I’ve been doing sometimes some mathematics in the powershell console and got surprised by the result when I typed:
Then I did
So to obtain the correct result, I had to change one of the [double] to a [decimal] type:
116.40d-112.375 4,025 # or 116.40-112.375d 4,025
Is this normal ? Expected ?
I came accross this article: http://thepowershellguy.com/blogs/posh/archive/2007/04/02/44-7-integer-of-double.aspx. But there isn’t a clear explanation of what’s going on.
I finally found the answer is Bruce Payette book’s Powershell In Action
The tendency is to characterize PowerShell as a dynamically typed language, but a better description is that PowerShell is a type-promiscuous language (sounds salacious doesn’t it?). By type-promiscuous, we mean that PowerShell will expend a tremendous amount of effort trying to turn what you have into what you need with as little work on your part as it can manage.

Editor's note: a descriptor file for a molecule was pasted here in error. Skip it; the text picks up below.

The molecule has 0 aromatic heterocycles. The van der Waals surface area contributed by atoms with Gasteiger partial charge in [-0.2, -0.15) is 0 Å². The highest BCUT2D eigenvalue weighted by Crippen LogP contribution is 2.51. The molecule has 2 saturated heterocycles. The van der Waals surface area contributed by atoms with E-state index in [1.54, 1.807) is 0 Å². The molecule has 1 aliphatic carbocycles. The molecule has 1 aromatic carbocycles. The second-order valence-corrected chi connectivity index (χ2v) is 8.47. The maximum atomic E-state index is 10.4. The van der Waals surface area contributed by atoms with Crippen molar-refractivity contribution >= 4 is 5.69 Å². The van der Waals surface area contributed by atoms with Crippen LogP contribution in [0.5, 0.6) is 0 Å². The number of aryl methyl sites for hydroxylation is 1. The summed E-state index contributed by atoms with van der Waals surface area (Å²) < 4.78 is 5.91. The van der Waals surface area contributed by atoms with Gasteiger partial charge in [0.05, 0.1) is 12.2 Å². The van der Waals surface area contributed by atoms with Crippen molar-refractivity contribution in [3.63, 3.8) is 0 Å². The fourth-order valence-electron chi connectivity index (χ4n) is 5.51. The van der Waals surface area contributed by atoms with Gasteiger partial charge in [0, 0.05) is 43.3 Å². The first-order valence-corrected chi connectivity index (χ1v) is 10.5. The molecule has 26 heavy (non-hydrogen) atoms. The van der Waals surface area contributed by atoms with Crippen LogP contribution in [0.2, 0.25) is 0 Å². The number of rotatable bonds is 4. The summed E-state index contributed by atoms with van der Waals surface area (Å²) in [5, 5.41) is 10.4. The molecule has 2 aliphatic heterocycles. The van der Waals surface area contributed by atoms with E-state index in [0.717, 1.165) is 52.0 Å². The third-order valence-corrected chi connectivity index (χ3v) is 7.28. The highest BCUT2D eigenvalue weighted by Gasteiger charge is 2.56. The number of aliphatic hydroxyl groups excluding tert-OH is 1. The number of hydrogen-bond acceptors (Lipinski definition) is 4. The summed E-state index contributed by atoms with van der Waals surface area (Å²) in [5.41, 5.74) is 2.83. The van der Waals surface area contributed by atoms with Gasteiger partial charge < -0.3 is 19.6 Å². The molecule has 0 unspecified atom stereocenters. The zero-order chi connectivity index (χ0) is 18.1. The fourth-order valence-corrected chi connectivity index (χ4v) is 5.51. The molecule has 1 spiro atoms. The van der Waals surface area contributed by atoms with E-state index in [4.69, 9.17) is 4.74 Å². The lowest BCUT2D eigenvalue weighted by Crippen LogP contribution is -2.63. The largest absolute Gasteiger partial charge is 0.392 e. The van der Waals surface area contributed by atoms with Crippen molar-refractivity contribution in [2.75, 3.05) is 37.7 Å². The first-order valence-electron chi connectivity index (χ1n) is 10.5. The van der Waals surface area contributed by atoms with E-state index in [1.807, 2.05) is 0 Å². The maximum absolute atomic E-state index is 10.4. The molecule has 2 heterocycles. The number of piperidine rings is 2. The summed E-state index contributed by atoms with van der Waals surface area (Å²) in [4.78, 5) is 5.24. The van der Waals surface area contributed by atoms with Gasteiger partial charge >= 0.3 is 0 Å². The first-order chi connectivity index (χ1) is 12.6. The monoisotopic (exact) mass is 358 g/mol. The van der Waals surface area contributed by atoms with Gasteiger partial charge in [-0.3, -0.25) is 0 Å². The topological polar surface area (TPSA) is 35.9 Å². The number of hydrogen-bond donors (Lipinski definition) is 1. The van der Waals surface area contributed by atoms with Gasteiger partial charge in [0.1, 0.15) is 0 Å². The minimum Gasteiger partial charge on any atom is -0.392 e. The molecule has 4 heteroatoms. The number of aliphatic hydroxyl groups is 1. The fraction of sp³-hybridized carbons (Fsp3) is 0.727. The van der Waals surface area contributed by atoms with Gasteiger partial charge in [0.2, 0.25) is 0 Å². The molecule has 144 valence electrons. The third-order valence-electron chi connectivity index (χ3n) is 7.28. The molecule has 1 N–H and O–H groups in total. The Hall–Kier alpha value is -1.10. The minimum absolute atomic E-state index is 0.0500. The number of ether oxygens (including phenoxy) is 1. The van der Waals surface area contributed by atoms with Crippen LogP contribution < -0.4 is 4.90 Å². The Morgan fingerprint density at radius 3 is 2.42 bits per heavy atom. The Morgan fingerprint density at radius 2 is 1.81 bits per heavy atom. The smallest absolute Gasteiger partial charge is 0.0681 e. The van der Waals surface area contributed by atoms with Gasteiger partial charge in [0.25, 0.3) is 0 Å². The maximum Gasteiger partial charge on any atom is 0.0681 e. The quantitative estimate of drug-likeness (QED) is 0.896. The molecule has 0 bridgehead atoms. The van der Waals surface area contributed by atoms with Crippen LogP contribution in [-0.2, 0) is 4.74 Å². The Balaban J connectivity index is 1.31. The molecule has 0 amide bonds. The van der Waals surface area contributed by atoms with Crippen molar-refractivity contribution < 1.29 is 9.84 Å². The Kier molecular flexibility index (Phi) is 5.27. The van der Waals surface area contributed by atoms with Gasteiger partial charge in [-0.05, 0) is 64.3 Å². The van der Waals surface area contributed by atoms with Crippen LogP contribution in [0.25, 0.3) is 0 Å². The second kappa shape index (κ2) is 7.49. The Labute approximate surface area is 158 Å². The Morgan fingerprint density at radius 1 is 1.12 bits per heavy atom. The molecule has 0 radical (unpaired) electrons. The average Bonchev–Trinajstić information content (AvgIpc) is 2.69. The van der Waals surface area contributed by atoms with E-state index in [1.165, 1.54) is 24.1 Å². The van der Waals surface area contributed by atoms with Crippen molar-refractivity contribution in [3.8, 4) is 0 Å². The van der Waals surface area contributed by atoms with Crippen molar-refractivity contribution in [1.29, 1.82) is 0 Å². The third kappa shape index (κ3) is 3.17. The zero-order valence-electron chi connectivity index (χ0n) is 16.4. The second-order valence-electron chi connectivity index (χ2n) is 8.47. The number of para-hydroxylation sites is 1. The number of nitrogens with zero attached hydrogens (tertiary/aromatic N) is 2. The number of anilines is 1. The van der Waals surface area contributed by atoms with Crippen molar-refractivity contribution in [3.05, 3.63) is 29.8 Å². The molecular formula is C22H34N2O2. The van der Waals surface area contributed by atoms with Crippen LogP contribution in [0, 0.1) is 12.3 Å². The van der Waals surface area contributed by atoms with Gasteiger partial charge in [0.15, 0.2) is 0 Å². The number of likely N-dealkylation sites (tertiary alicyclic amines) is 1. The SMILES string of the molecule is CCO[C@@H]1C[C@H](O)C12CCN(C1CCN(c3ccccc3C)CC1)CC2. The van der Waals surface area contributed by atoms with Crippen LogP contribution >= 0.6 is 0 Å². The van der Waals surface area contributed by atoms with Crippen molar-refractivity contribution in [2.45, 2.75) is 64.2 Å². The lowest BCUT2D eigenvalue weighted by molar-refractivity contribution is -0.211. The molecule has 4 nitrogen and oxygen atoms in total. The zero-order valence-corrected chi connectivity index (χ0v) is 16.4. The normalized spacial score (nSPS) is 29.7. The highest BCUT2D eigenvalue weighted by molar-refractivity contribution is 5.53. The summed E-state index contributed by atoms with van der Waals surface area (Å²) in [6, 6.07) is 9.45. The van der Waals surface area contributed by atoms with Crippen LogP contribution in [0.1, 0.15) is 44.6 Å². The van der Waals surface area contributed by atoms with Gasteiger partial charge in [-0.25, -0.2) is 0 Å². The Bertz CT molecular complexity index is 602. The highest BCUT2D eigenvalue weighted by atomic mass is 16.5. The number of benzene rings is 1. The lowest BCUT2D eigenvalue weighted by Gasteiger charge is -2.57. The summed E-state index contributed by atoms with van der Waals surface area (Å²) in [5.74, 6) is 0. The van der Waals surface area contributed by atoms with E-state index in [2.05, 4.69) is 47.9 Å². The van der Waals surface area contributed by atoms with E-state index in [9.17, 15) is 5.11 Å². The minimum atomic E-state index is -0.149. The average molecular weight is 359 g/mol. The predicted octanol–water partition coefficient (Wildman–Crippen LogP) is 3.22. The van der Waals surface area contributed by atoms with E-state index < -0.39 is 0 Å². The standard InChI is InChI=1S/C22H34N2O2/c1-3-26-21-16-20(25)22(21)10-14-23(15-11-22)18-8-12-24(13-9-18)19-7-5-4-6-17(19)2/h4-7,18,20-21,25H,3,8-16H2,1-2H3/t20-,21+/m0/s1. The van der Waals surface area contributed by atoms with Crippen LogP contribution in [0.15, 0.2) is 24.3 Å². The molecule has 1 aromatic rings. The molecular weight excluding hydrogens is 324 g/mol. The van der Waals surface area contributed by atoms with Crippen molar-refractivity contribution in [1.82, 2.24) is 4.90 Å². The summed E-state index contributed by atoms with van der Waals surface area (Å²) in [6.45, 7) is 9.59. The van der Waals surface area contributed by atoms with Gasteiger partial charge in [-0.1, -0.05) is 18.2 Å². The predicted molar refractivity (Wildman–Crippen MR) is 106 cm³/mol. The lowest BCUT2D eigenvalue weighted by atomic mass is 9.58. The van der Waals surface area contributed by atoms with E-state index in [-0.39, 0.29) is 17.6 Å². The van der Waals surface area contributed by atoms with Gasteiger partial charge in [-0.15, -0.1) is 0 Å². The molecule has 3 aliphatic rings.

In practice, the interpreter is very careful about making sure its transformations are reasonable and that no information is unexpectedly lost. This is particularly important when dealing with numeric calculations. In PowerShell, you can freely mix and match different types of numbers in expressions. You can even include strings in this mix. PowerShell converts everything as needed as long as there is no loss in precision without specific guidance from the user.